The various regiments from the basis of all social activity and I spent delightful moments with Princesses Orbeliani, Ratieff, Melikoff, Heristoff, etc. I saw much of the Princess de Georgia and the young Troubetzkoy princes, Nikita and Petia, all more or less related to my aunt; they gave delightful evening parties and I really think I did not spend one evening at home.
The evening parties at Tiflis were of the gayest, and there was an uninterrupted succession of them. One ended by knowing each other well, as one was continually meeting the same people which I thought was delightful. I saw not a few little glasses of vodka emptied by the gentlemen, but without traces of injurious or disastrous results—"Honi soit qui mal y pense"—with the exception, however, of an old general whose nose was always like a lighthouse, and who I saw fall down three times in the same evening, so tipsy was he; but he was set up again on his legs the same number of times and there was no more to be said. I always found in that liquid an awful smell of methylated spirit and took good care not to get further acquainted with it.
When short of vodka the moujik easily drinks methylated spirit, it appears, and gets drunk on it; this often happened during the last Revolution. And to think that the "Little Father" suppressed the use of it among his troops since the war! What a marvellous result of the so much abused "autocratic" power.
We often began our evenings at the theatre. The Opera was very good; and the house a very fine one; my aunt had her box, needless to say. It was there that I saw performed "Mademoiselle Fifi," that story of Maupassant's, episode of the war of 1870 and 1871 which would, alas, be so life-like to-day. Then we went to visit some of our friends. I must mention a charming party given by an attractive woman à l'air gamin Madame Cheremetieff—Lise. The drawing-rooms represented a little country inn and its garden, what the Italians would describe as an "osteria." It was full of local colour. Round the tables the women in full toilette, most of the men officers in uniform—which the Russians always wear. Many among them officers in the Cossacks and Tcherkesses, wearing on their heads their high astrakhan caps either white or black. Certainly in the soft veiled light it was a very pretty sight, and created a most charming and picturesque effect.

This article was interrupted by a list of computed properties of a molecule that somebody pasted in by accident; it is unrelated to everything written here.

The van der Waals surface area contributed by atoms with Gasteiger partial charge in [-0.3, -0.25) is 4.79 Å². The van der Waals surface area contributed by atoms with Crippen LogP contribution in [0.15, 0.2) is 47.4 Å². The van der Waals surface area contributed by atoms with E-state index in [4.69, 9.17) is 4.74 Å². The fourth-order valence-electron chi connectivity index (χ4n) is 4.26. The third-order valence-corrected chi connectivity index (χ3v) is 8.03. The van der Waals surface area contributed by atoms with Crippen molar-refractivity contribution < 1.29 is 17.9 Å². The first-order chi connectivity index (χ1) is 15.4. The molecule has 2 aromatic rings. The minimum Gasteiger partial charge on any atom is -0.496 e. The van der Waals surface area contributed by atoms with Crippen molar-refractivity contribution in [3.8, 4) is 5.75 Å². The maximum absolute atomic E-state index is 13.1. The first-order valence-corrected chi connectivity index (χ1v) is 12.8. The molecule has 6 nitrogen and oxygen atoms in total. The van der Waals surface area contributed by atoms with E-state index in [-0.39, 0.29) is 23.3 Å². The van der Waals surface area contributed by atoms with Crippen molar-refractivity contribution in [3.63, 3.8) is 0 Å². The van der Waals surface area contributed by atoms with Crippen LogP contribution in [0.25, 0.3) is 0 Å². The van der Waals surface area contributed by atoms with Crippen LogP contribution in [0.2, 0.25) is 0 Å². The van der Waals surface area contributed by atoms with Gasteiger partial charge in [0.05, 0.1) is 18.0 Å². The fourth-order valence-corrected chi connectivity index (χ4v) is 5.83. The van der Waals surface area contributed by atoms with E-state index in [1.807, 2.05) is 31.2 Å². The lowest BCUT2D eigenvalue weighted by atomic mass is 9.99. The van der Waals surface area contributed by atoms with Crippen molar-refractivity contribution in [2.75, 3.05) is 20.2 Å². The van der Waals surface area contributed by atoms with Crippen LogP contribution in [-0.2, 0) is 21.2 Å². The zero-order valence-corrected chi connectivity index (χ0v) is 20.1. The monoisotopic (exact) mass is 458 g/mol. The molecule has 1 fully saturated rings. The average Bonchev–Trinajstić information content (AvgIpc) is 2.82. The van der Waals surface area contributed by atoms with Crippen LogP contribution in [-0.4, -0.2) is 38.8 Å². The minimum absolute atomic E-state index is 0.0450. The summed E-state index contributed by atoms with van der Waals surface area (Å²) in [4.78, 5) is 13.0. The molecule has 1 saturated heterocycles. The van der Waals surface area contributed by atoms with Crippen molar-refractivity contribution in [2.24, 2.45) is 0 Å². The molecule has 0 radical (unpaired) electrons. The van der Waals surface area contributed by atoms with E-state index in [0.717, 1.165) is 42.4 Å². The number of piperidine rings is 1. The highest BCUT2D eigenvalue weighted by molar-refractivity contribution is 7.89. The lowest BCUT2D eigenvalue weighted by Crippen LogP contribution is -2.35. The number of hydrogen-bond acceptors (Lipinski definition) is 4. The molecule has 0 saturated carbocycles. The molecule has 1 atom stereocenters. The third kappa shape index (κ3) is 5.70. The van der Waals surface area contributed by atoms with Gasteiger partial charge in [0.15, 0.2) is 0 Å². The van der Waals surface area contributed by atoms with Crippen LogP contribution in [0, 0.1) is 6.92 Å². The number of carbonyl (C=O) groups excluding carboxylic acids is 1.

Madame Z——, a rich Armenian, gave charming fêtes, to which my aunt and I often went: excellent buffet, amidst every possible luxury. But the story of this lady having been discovered in her own house a few days before on the knees of a young officer, whose moustache she was lovingly pulling, somewhat cooled my aunt's feelings towards her and she begged me not to go there without her in the future.
Anyone of importance passing through Tiflis always found a warm welcome at my aunt's house.
I remember meeting the Envoy Extraordinary of the Shah of Persia while on his way to Petrograd to present the Empress with a magnificent necklace of enormous pearls and the Tzarevitch with a portait of the Shah.
Two days after I met him again at a large dinner-party at the Swetchines'—Mr Swetchine was governor of Tiflis.
My Uncle de Nicolay had known this Persian official, with his strangely languorous brilliant eyes, when he was merely Persian Consul-General during my uncle's governorship, the cholera epidemic at that period having brought the two together in their work of mercy.
This parvenu—he was nothing more nor less—has since become Highness, Prince, Envoy and Ambassador-Extraordinary of the Shah, in spite of his humble past; enough success to bring hope to the most despairing heart.